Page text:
How much money should I bring to Russia?
Depending on where and when you travel, Russia can be significantly cheaper than Western Europe. Considering the two capitals: entry tickets to the most prestigious museums won’t exceed $15, a metro journey costs around $0.75, and taxis can cost as little as $1.50 for a short journey. A two or three course meal at a canteen will cost around $3, at a modest restaurant around $8, at a mid-range establishment around $30; local beer in a modest bar will cost $4, and wine $4.50. Payment is in Russian roubles only or by credit card. Work out your itinerary and budget accordingly, with a little extra of course for souvenirs!
Do you tip in Russia?
In restaurants and cafés with table service, you tip around 10%. Usually, the waiter or waitress brings you the check in a box or something similar, picks up the money and comes back with the change. Just leave the tip in the box or on the table. The amount you tip taxi drivers and bartenders is totally up to you, it is also ok not to tip if you are not satisfied with the services provided. A tip in Russia is called чай (chay), which means tea. So if you’re asked what you’re doing, just say на чай (na chai), to the tea. You can find more tipping guidelines in our article.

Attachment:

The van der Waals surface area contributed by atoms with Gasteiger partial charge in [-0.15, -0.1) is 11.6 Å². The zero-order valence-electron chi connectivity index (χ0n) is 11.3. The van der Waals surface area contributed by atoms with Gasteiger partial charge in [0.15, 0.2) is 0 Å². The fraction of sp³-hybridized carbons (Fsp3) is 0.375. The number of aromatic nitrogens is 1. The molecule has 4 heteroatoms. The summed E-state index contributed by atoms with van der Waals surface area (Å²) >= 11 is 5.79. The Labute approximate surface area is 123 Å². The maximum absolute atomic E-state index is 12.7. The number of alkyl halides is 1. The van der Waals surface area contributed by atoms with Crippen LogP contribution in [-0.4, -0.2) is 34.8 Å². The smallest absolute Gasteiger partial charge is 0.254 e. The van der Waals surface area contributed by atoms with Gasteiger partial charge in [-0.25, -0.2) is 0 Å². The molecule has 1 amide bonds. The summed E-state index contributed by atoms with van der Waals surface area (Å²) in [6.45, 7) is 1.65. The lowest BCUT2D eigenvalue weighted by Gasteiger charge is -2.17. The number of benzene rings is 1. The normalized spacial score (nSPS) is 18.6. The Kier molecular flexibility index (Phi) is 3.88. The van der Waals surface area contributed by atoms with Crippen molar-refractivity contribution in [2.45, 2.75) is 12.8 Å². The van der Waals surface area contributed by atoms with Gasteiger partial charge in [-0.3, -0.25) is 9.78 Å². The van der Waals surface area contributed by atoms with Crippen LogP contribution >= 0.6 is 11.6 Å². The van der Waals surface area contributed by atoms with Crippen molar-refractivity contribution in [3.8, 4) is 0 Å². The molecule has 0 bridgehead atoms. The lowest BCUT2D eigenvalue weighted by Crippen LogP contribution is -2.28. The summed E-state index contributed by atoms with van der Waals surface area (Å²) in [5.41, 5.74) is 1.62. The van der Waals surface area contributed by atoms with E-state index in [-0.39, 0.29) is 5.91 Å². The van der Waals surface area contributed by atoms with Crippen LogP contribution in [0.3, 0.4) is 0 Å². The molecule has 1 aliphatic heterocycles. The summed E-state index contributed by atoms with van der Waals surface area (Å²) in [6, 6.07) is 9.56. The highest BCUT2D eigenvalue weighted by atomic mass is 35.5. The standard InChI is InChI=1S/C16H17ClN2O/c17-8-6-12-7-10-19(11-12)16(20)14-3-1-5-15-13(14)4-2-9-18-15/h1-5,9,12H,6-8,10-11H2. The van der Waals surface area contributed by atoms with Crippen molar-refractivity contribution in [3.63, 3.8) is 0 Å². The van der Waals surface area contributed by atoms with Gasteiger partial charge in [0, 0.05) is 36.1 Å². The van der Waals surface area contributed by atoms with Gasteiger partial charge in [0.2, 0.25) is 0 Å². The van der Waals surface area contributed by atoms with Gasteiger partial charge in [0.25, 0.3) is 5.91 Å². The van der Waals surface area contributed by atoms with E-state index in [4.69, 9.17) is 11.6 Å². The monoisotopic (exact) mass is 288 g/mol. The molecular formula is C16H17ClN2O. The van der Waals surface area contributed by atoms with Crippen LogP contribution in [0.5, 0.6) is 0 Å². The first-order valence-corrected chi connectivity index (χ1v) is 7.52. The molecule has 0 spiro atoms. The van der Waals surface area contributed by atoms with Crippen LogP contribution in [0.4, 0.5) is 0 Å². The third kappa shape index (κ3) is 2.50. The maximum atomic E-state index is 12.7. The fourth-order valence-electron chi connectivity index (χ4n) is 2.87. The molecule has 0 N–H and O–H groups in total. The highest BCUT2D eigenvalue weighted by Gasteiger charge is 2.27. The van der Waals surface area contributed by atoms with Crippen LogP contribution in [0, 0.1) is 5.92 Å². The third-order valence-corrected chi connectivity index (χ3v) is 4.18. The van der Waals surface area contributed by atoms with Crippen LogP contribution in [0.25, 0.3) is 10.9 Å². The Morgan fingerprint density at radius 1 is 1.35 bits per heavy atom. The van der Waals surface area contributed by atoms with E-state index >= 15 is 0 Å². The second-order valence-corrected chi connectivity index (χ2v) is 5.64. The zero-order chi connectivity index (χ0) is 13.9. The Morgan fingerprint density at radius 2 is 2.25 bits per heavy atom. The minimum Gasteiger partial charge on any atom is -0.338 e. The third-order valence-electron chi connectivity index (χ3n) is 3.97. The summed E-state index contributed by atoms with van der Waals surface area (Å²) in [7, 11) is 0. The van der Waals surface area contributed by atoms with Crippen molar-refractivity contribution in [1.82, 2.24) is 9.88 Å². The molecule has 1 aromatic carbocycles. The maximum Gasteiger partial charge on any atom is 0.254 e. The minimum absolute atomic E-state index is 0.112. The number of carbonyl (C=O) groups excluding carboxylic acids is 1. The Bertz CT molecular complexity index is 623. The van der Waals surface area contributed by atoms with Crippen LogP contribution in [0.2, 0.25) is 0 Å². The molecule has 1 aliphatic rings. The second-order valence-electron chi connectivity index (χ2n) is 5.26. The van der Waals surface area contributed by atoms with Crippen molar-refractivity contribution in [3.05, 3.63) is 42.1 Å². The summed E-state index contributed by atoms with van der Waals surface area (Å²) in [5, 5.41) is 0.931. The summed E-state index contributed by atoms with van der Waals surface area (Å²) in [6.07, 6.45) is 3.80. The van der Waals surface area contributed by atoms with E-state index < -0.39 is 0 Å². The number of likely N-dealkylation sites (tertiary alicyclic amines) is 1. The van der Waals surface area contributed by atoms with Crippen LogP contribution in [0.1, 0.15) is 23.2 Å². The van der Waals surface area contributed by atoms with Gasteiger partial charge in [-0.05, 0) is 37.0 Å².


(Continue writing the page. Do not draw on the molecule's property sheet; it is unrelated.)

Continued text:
Can I use traveler’s cheques?
Bringing traveler’s cheques is not really a good idea. Because they are considered to be fairly outdated, it will be difficult for you to find a place to exchange them.
Russia’s currency is the Russian ruble. You can bring dollars or euros for exchange, but it’s best if you are able to withdraw locally using a bank machine. There are plenty ATMs around, therefore you don’t really need to take much cash with you. Credit and debit cards are accepted almost everywhere and with a bit of planning in advance you can reduce the costs for monetary transactions to a minimum.